By Tom Ignudo
Since Dylan Roof killed nine churchgoers at Emmanuel African Methodist Episcopal Church in Charleston, S.C, June 17, there have been 287 pro- Confederate battle flag rallies, according to The Southern Poverty Law Center.
There have been 11 Confederate battle flag rallies in South Carolina and 26 in Florida alone.
Following the shooting, South Carolina Gov. Nikki Haley signed a law to remove the Confederate battle flag from South Carolina’s State House grounds July 9.
But the flag’s removal drew attention
from two different Americas – one looking to progress forward and one claiming their “heritage.”
Despite the flag being removed, the issue made its way into the (always- interesting) comments of GOP nominees running for president.
Unfortunately, some of the GOP members’ views, and the support they’ve gotten, reflect racial problems we still haven’t resolved 152 years after Abraham Lincoln signed the Emancipation Proclamation.
Donald Trump, the outspoken nominee, who leads the National GOP primary at 27.2 percent, said the flag should come down and be hung in a museum.
But some of his fellow GOP running mates have different views on the Confederate battle flag.
Ben Carson, who ranks second overall behind Trump at 21.3 percent, believes, regardless of the number of Confederate flags you get rid of, it’s not going to make a difference.
Carson also added we have to change the way people think, which I understand. However, his view contradicts itself and gives unnecessary power to groups, such as the Klu Klux Klan who protested the flag’s removal at the South Carolina Capitol Building.
GOP candidates Ted Cruz, Carly Fiorina, and Marco Rubio didn’t take a stance on the flag, according to ABC News, and these three candidates are in the top six of the National GOP nominations.
In fact, they occupy three of the top six spots in South Carolina and Florida
When politicians say, “I don’t think that’s my choice to make,” it’s doublespeak, which translates to, “Who cares about this issue?”
Trump and Jeb Bush, who have both said the Confederate battle flag belongs in a museum, also rank in the top six.
And though I don’t agree with Trump or Bush on many political issues, they’re right about the flag.
The flag should hang in a Civil War Museum, but the flag should not hang from buildings representing the government from which Confederates wished to secede.
Although many claim the flag supports their “heritage,” I’m curious if their interpretation of U.S. history is out of the same McGraw-Hill textbook that white-washed the Atlantic Slave Trade.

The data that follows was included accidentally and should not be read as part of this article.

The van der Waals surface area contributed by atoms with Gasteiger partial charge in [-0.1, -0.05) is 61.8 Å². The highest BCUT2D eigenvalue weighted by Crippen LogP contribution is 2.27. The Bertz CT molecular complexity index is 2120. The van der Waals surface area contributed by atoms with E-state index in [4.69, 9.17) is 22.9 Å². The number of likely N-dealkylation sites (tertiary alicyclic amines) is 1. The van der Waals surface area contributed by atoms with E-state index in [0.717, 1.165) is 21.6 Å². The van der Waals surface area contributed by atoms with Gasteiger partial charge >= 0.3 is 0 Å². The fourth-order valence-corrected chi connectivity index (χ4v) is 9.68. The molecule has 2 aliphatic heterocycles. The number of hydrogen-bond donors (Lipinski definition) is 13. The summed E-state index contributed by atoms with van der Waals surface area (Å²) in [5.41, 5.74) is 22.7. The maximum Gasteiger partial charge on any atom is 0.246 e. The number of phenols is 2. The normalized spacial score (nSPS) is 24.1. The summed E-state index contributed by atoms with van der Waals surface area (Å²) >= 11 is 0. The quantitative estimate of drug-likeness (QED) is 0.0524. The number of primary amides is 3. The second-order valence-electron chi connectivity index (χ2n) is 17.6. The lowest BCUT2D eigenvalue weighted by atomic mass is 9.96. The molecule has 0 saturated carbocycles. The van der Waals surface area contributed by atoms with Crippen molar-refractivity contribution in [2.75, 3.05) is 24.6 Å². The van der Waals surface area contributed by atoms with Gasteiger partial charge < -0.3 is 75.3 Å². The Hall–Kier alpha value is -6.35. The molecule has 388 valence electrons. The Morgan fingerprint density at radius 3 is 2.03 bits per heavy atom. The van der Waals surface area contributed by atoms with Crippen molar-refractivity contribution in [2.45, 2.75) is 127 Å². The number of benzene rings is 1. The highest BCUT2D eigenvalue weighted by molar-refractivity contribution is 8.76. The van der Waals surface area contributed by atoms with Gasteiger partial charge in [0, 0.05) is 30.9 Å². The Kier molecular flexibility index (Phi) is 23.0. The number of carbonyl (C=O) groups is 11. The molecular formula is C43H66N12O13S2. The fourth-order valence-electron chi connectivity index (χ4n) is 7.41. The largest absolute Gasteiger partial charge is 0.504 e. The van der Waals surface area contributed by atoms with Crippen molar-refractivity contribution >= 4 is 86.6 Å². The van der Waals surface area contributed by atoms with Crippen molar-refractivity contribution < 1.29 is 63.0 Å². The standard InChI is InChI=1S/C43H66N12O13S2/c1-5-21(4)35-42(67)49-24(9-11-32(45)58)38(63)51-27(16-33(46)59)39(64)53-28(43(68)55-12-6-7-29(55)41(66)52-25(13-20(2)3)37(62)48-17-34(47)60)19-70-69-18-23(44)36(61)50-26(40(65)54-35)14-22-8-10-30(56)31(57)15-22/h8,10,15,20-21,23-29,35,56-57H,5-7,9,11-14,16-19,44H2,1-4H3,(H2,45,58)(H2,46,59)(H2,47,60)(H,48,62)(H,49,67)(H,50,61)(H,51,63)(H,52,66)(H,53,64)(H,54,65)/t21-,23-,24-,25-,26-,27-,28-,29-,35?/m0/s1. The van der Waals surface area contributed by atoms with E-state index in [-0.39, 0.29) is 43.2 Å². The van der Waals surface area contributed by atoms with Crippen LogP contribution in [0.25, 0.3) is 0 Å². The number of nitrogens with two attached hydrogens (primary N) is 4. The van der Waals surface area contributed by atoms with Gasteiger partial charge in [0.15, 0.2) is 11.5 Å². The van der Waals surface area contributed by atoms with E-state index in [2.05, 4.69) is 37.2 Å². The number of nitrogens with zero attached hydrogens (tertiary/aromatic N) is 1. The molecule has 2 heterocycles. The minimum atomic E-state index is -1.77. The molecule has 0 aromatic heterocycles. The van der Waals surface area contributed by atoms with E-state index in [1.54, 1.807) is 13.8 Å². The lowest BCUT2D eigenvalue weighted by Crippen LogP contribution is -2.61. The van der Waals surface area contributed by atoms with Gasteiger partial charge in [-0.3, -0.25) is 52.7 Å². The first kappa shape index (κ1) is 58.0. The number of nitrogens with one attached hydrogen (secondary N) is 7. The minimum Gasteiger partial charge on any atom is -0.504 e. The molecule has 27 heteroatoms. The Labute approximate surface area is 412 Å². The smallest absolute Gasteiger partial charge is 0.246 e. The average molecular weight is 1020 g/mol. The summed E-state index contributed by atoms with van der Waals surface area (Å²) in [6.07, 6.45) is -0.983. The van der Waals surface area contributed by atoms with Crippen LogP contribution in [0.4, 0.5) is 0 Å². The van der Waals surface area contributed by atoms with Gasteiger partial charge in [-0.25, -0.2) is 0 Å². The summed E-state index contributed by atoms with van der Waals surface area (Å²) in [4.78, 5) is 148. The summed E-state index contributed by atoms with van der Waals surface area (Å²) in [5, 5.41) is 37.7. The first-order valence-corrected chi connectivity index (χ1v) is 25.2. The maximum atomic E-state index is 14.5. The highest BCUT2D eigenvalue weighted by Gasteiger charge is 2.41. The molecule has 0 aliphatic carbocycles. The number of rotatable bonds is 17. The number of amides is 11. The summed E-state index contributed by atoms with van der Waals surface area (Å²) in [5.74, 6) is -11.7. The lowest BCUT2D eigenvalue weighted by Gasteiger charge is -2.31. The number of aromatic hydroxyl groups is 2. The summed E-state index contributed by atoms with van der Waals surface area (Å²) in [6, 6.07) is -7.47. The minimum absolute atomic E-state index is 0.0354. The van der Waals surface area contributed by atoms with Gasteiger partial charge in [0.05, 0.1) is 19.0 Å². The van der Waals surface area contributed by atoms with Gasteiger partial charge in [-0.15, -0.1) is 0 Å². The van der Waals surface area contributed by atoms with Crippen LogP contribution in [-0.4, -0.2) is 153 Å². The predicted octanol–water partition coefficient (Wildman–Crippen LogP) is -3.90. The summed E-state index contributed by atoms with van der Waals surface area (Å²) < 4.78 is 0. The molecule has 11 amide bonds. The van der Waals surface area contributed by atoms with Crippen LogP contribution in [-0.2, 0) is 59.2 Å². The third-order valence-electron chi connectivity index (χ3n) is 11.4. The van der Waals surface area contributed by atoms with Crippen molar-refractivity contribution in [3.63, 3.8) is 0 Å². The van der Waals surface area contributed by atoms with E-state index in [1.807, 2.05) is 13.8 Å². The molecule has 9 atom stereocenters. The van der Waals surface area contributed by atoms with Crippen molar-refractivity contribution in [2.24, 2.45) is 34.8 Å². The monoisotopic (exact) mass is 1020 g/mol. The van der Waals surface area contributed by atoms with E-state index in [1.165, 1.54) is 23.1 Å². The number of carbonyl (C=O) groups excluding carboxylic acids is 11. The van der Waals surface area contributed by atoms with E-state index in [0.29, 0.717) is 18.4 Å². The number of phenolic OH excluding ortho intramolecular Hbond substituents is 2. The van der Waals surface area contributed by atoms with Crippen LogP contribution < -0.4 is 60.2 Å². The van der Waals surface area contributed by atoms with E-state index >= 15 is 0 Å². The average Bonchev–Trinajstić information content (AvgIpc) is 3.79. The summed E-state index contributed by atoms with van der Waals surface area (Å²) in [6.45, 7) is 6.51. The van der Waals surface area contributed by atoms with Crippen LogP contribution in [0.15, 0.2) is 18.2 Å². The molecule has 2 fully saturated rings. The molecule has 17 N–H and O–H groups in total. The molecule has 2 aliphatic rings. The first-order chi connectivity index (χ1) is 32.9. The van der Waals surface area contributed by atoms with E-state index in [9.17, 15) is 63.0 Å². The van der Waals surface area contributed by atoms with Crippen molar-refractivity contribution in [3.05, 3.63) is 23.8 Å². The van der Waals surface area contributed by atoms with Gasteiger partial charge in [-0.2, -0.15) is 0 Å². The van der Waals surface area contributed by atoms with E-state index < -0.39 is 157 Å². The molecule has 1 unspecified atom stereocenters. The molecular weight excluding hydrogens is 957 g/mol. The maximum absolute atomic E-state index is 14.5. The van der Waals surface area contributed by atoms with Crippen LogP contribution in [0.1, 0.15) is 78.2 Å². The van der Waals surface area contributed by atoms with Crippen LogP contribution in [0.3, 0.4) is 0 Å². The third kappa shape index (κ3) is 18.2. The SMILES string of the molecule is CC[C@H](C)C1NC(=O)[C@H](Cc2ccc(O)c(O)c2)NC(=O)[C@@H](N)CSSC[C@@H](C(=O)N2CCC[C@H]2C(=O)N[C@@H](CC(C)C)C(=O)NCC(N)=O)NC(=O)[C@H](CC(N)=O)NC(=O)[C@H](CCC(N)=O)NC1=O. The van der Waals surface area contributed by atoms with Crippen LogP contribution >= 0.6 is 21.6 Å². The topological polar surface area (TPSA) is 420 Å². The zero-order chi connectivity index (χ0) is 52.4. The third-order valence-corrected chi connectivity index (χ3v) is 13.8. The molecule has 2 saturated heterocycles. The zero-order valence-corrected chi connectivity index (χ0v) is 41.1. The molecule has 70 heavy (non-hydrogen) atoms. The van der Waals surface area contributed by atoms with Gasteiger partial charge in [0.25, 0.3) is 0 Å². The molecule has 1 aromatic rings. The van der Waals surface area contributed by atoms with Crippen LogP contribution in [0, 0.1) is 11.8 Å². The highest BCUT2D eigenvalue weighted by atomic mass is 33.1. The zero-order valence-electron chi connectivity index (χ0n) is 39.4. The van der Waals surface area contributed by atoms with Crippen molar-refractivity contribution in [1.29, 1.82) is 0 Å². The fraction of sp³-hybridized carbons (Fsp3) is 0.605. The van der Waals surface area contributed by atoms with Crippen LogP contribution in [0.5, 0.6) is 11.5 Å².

Earlier in October, a McGraw-Hill history textbook described the Atlantic Slave trade as bringing millions of “workers” from Africa to the southern United States to work on agricultural plantations.
McGraw-Hill later addressed the book’s content on their Facebook page and said they’ll make the necessary changes to clearly convey the history.
Anyway, it’s no secret one of the Confederacy’s inhumane “heritages” is slavery.
In fact, in The Declaration of Causes Seceding States are statements from Georgia, Mississippi, South Carolina, Texas, and Virginia explaining their secession from the Union, every state mentions slavery and its importance to its sucession.
Mississippi’s immediate cause states: “Our position is thoroughly identified with the institution of slavery – the greatest material interest of the world.”
So I ask the supporters of the Confederate flag: Still proud of your “heritage?”
What’s worse, the Confederate battle flag draws parallels to the Nazi flag.
Both share archaic ideologies, which promote a belief that some are superior over particular groups of people.
Based on this premise, Confederates treated blacks horribly, while the Nazis did the same to Jews.
In Adolf Hitler’s chapter “Nation & Race” from his book “Mein Kampf,” he exemplifies the same kind of hatred towards a group as the Confederacy.
Both were also very obsessive in their practice of human breeding.
The Confederates, who comprised the planter class, inhumanely forced slaves to procreate by establishing breeding farms on plantations throughout the south.
A report by the National Humanities Center, titled “On Slaveholders’ Sexual Abuse of Slaves,” highlights the gruesome atrocities committed by plantations owners.
One narrative from the reports states: “If their master thought that a certain man and woman might have strong, healthy offspring, he forced them to have sexual relation, even though they were married to other slaves.”
The report also states how women, typically younger ones, were worth more than other slaves because they could bear more children. In addition, it says the women were treated like “cattle” and if they refused the orders of their master they were often executed.
In the same way, Nazis attempted to breed “The Master Race” at their facility Lebensborn, where paired men and women who were “racially pure” were bred to produce an “Aryan Nation,” according to the American-Israeli Cooperative Enterprise.
But at least Germany eventually acknowledged the hate sewn into the swastika and banned the flag under the Stratgesetzbuch section 86a.
In the United States of America, ignorance flows through every river of this stolen land, especially in Mississippi.
Recently, voters decided to not change Mississippi’sstateflag,whichcontainsthe rebel flag in the top left corner.
Like Carson, Attorney Greg Stewart, who is the administrator of Beauvoir, the last home of Confederate President Jefferson Davis, said the flag should stay because “it’s just a piece of cloth that flies on a stick,” according to ABC News.
As we’ve recently seen in the McGraw- Hill textbooks, remarks like these downplay the history that should be told about the United States.
So I ask this question of rebel flag supporters: If you tell African-Americans to “move on” from slavery, why do you get to continue waving the flag that promotes archaic and racist beliefs?